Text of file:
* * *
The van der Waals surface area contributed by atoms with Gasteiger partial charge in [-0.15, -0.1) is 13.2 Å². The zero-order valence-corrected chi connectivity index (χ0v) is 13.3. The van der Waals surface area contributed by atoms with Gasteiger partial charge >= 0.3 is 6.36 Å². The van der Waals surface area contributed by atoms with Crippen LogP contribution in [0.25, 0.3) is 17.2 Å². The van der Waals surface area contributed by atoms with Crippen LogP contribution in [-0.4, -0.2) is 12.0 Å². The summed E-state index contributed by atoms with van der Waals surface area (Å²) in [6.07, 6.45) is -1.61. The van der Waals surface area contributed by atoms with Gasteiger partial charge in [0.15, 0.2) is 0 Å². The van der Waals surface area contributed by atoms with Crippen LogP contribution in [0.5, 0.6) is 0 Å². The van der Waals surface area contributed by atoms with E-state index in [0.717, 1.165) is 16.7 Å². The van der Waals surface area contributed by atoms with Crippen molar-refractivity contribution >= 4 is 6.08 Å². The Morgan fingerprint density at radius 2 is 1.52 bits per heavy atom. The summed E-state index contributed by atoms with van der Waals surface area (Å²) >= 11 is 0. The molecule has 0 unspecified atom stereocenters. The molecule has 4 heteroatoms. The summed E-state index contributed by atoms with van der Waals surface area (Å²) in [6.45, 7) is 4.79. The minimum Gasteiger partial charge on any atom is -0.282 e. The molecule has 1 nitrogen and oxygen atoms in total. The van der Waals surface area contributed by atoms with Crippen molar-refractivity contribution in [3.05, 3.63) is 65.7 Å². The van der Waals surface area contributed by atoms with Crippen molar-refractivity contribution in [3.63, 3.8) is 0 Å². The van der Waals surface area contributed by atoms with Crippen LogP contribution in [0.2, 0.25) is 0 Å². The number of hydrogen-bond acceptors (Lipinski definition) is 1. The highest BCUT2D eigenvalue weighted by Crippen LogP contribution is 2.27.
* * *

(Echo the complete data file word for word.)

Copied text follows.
The van der Waals surface area contributed by atoms with Gasteiger partial charge in [-0.15, -0.1) is 13.2 Å². The zero-order valence-corrected chi connectivity index (χ0v) is 13.3. The van der Waals surface area contributed by atoms with Gasteiger partial charge >= 0.3 is 6.36 Å². The van der Waals surface area contributed by atoms with Crippen LogP contribution in [0.25, 0.3) is 17.2 Å². The van der Waals surface area contributed by atoms with Crippen LogP contribution in [-0.4, -0.2) is 12.0 Å². The summed E-state index contributed by atoms with van der Waals surface area (Å²) in [6.07, 6.45) is -1.61. The van der Waals surface area contributed by atoms with Gasteiger partial charge in [0.15, 0.2) is 0 Å². The van der Waals surface area contributed by atoms with Crippen LogP contribution in [0.5, 0.6) is 0 Å². The van der Waals surface area contributed by atoms with E-state index in [0.717, 1.165) is 16.7 Å². The van der Waals surface area contributed by atoms with Crippen molar-refractivity contribution >= 4 is 6.08 Å². The Morgan fingerprint density at radius 2 is 1.52 bits per heavy atom. The summed E-state index contributed by atoms with van der Waals surface area (Å²) >= 11 is 0. The molecule has 0 unspecified atom stereocenters. The molecule has 4 heteroatoms. The summed E-state index contributed by atoms with van der Waals surface area (Å²) in [6.45, 7) is 4.79. The minimum Gasteiger partial charge on any atom is -0.282 e. The molecule has 1 nitrogen and oxygen atoms in total. The van der Waals surface area contributed by atoms with Crippen molar-refractivity contribution in [3.05, 3.63) is 65.7 Å². The van der Waals surface area contributed by atoms with Crippen molar-refractivity contribution in [3.63, 3.8) is 0 Å². The van der Waals surface area contributed by atoms with Crippen LogP contribution in [0.2, 0.25) is 0 Å². The number of hydrogen-bond acceptors (Lipinski definition) is 1. The highest BCUT2D eigenvalue weighted by Crippen LogP contribution is 2.27.